Presented by Jenni Murray. Virginia Woolf's home; author Olivia Laing on her new book; new ovarian cancer guidelines; primogeniture - which queens have we missed out on?
Presented by Jenni Murray. Virginia Woolf and her husband Leonard bought Monks House in Sussex in 1919 as a holiday home. It was from there in 1941 that she set off for the river where she drowned herself. And one midsummer week nearly 70 years after her death, the writer Olivia Laing decided to walk the length of the river Ouse from source to sea. Her journey is recorded in her new book "To the River". Today NICE issue new guidance on ovarian cancer. GPs are now being advised to offer women with possible symptoms of the disease a blood test which can help with diagnosis. And we consider primogeniture, laid down in the Act of Settlement of 1701, giving men automatic preference to the throne over older women. Who are the notable queens we may have missed over three hundred years?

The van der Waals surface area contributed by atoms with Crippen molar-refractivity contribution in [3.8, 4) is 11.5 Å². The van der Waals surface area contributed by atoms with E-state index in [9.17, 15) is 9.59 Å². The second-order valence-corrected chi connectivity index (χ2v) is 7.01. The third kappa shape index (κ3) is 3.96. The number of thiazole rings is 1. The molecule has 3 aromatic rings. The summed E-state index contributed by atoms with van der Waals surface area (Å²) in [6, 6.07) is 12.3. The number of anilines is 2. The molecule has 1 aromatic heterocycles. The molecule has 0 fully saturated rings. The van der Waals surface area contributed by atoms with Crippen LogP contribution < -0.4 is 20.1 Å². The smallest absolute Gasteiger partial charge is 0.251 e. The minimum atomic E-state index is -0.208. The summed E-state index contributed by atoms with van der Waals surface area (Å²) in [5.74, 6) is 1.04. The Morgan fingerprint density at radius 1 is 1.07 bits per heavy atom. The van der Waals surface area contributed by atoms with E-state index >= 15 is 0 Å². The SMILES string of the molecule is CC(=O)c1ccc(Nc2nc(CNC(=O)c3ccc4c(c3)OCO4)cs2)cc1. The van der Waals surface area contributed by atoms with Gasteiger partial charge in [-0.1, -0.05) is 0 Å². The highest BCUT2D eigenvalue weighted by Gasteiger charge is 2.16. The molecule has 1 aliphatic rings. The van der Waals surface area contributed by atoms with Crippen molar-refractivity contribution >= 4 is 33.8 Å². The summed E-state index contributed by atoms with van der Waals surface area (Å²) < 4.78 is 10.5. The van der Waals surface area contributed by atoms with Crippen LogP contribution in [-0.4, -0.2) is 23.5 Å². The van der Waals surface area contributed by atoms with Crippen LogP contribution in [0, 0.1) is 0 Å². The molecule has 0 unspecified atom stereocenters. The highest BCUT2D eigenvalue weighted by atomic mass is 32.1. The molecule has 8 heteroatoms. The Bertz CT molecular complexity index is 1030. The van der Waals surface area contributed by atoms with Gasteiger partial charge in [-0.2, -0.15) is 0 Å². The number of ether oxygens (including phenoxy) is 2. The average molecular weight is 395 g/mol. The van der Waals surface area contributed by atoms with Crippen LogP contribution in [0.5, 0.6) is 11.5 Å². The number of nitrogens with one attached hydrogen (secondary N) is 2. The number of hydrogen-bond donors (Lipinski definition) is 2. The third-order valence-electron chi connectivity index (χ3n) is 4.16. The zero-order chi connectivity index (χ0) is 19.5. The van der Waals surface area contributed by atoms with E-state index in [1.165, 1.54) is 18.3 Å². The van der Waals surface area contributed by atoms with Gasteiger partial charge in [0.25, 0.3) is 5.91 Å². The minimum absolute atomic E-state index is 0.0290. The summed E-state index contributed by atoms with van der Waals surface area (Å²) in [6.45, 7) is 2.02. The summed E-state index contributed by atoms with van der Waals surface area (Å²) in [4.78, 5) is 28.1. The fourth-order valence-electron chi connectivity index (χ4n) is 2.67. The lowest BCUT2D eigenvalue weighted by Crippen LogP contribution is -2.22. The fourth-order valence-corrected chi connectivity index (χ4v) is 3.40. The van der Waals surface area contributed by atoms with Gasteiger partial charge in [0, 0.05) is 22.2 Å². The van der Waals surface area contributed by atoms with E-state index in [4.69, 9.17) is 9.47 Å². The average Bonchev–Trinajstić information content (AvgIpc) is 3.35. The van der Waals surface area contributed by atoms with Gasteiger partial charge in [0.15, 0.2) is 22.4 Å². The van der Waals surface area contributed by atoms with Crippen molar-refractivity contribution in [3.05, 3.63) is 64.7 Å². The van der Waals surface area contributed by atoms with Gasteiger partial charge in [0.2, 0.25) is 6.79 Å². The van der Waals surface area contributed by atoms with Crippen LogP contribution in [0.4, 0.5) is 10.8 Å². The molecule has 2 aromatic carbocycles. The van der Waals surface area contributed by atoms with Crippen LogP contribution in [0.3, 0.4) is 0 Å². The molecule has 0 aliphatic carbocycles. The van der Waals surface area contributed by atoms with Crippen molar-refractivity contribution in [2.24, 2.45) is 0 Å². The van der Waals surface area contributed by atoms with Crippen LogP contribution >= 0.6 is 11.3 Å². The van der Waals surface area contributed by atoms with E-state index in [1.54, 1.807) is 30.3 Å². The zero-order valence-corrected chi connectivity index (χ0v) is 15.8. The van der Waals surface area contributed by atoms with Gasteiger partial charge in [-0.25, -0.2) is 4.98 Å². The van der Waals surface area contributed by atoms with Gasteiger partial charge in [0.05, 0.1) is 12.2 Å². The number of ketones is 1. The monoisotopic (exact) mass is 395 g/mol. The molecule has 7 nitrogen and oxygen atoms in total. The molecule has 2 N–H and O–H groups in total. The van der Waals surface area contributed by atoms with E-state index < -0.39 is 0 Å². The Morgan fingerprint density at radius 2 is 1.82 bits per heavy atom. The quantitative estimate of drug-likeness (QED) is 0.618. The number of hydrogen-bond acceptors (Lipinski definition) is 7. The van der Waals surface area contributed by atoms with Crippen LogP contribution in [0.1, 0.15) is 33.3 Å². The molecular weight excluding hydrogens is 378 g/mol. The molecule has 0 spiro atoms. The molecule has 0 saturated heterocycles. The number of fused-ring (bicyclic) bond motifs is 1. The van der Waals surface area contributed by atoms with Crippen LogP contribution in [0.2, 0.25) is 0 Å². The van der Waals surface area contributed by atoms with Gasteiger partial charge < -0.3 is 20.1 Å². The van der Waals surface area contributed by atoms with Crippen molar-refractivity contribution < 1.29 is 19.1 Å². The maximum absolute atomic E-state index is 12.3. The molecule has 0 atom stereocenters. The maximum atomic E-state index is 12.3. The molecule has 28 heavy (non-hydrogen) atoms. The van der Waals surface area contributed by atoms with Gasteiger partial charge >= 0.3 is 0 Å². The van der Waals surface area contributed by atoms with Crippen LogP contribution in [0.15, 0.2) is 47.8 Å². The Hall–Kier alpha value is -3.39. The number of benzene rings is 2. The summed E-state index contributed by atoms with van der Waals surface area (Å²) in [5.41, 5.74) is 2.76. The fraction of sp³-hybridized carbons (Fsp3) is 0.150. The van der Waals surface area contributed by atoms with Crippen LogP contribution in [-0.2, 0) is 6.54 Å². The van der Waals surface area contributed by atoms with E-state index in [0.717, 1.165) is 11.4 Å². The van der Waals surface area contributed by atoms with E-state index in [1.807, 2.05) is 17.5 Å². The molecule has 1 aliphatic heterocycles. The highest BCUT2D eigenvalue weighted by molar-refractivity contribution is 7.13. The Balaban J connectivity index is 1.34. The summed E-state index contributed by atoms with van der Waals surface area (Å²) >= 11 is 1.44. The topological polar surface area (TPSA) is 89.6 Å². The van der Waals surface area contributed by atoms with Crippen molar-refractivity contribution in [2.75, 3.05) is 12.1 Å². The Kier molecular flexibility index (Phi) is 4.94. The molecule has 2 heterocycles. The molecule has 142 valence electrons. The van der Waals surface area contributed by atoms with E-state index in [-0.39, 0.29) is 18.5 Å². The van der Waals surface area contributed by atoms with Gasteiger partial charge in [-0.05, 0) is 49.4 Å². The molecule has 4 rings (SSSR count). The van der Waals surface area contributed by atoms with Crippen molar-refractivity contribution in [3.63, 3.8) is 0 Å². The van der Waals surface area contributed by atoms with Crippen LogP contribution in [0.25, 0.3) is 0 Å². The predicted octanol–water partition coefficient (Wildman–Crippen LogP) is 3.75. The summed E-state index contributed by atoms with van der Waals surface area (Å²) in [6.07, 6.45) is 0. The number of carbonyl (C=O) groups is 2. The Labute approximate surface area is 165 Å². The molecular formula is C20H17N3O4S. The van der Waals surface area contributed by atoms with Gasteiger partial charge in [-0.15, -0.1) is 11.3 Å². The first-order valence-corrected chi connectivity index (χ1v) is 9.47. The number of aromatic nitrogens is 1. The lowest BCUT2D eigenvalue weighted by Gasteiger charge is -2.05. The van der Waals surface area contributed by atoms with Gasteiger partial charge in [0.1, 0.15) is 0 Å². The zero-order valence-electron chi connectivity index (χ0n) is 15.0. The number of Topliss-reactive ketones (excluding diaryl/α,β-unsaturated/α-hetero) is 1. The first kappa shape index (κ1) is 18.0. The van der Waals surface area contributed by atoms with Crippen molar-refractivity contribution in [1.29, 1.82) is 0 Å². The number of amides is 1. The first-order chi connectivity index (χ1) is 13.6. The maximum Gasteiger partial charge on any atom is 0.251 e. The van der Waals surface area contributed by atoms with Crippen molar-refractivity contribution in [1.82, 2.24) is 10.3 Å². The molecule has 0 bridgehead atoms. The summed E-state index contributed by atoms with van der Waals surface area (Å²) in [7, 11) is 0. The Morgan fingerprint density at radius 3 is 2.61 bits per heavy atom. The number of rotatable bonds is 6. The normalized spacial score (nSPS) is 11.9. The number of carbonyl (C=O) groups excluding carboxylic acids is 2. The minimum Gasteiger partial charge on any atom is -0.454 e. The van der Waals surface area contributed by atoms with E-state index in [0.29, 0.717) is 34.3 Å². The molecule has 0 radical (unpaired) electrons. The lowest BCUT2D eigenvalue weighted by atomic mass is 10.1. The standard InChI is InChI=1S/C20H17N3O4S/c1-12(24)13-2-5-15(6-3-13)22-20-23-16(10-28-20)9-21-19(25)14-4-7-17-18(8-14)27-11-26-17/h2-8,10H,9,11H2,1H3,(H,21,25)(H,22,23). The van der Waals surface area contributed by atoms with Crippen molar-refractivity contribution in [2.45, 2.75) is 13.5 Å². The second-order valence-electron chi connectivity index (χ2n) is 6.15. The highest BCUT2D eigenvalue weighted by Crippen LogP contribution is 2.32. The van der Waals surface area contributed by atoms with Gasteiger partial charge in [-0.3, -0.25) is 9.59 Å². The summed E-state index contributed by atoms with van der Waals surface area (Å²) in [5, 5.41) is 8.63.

NICE is advising GPs and other primary care professionals to offer women with the symptoms of the disease a blood test which can help with a quicker diagnosis.
The historian Helen Castor and writer and broadcaster Bea Campbell look at the notable queens we may have missed over the last 300 years due to the law of male primogeniture.
A walk around Virginia Woolf and her husband Leonard's Sussex home.
The writer Olivia Laing describes her walk from the source of the river Ouse to the sea